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Sheet hikes seen influencing contract talks

Keywords: Tags  Flat-rolled steel, spot pricing, steel contract pricing, Steel Buyers Forum, Institute for Supply Management, inventories, Corinna Petry

CHICAGO — Flat-rolled steel buyers are welcoming the latest price increases because they said it provides a better base from which to negotiate 2014 fixed-price supply contracts.

On the spot market, however, lead times are short, the majority of service centers are keeping inventories in a tight range of between 30 and 60 days’ supply, and several buyers said their customers have slowed production.

"We are buying just what we need; nothing has changed in that regard," a source at a Mississippi Valley processor and distributor said. "I have a 45-day inventory. Lead times are short so there’s no reason to keep more."

A few producers have begun "to mention what they want to do with firm, index-based pricing and we’ve received requests from customers to quote them with an index-discounted fixed price for three, six and 12 months," he told AMM. "At least one large manufacturer has mill quotes that actually do include index-based less a percentage. (Producers) said they won’t do it, but they are doing it for end-users."

Supply deals won by large original equipment manufacturers likely won’t be extended to service centers any longer, he believes, because producers lost money discounting steel on orders of virtually any volume.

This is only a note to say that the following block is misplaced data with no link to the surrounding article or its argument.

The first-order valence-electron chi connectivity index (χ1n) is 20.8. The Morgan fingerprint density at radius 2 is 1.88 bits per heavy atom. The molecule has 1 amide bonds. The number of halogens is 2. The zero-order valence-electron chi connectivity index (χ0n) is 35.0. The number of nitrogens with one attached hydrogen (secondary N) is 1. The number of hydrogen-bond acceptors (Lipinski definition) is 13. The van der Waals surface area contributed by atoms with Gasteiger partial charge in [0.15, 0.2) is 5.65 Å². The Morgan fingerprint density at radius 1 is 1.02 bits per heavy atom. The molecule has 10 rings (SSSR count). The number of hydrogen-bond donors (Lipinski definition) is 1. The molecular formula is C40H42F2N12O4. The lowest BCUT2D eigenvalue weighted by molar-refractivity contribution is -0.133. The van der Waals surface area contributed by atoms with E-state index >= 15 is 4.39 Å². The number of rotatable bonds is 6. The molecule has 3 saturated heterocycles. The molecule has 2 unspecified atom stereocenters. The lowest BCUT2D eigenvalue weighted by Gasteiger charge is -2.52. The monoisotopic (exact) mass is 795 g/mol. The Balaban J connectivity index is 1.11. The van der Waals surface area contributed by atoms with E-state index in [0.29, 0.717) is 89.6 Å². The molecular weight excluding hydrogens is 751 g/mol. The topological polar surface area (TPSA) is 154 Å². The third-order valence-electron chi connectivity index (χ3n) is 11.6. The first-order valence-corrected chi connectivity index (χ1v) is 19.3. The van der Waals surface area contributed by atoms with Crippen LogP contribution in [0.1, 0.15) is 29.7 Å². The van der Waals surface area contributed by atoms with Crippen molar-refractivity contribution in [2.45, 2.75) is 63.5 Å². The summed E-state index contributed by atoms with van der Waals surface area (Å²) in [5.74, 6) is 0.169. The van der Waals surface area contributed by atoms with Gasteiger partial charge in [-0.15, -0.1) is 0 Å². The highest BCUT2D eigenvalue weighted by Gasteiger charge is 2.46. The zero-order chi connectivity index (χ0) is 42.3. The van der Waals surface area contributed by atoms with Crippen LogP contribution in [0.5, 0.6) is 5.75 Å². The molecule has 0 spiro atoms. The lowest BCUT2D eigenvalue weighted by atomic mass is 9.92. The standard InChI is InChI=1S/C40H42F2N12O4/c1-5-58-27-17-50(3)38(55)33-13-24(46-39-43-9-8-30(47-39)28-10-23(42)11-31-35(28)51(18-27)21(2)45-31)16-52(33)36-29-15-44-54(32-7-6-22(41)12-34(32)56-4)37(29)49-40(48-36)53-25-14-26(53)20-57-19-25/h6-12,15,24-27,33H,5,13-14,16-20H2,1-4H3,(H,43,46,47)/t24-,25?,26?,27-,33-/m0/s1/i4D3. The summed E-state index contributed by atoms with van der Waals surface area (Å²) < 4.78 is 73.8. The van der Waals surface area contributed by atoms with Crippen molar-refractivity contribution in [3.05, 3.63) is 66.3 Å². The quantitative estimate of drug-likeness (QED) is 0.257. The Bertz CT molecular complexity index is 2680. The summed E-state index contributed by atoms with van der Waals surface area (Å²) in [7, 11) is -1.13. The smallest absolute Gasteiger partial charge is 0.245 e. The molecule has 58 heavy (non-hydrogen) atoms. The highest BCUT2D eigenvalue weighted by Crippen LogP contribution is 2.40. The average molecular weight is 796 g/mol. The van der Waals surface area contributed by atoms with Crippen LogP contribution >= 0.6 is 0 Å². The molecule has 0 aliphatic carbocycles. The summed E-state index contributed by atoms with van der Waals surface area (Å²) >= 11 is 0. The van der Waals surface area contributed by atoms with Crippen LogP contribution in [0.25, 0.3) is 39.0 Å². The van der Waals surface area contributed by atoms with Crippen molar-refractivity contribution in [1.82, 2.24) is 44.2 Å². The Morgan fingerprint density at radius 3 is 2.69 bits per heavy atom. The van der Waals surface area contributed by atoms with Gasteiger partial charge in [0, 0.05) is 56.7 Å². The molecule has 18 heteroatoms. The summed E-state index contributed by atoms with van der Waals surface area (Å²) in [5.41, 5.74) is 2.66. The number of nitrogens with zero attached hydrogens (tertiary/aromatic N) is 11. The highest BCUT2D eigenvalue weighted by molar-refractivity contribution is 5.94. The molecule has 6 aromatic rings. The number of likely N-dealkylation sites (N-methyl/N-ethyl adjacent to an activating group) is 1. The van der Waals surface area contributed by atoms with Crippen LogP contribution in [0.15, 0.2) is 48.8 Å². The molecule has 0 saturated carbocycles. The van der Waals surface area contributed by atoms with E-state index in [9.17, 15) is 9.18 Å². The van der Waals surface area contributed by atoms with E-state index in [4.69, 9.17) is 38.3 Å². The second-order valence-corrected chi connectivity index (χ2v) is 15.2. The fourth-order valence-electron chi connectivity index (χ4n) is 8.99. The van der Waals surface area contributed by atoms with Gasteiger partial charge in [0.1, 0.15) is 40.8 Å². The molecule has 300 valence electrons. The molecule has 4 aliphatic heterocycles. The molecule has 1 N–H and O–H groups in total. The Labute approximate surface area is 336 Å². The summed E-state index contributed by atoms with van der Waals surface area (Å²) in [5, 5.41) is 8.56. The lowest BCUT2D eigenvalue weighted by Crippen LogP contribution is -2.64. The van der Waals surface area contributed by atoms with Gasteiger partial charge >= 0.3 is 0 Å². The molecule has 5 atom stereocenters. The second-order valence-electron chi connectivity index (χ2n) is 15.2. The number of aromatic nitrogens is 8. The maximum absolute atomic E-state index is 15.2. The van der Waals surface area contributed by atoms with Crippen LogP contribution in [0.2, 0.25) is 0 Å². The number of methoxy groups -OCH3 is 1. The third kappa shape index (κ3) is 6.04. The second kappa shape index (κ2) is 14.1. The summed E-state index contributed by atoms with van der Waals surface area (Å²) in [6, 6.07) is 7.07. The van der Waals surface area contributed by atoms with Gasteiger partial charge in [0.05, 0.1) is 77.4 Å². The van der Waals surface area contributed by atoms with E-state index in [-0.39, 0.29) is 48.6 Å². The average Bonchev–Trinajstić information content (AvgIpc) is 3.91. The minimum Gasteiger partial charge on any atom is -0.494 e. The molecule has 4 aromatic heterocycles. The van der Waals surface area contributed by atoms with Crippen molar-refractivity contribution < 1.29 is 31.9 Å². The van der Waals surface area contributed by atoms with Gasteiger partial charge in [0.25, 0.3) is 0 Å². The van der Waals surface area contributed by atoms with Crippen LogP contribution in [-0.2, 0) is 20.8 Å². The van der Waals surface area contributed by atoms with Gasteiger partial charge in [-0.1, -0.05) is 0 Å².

"The fourth quarter is quoting time for new and existing automotive business in 2014," an upper Great Lakes distributor source said. As for the latest announcements of $30- to $40-per-ton increases, "we’re not sure how much will be absorbed in the spot market, but it creates a stronger environment for us to quote."

A Midwest buyer of heavy-gauge steel said equipment builders have slowed down and "pulled back their forecasts. We have a very large inventory so I don’t think we’ll be purchasing much in the fourth quarter. There is an overabundance of plate, which will keep prices low and competitive."

A second Great Lakes buyer noticed a firming of spot tags. "It seems prices defied all the rules lately. There was a wide disparity between mills; a gap had opened in the market," but that meant customers moved their orders around, he said. Immediately before the announced hikes, "the low end was $620 and the high end was $660 (per ton)."

An Institute for Supply Management Steel Buyers Forum survey shows the proportion of steel buyers who reported having more than two months of inventories jumped to 26.7 percent last month from 17.6 percent in August, its highest level since December. Sixty percent of buyers said they’ll maintain current inventory levels over the next six months while the rest plan to reduce stocks.

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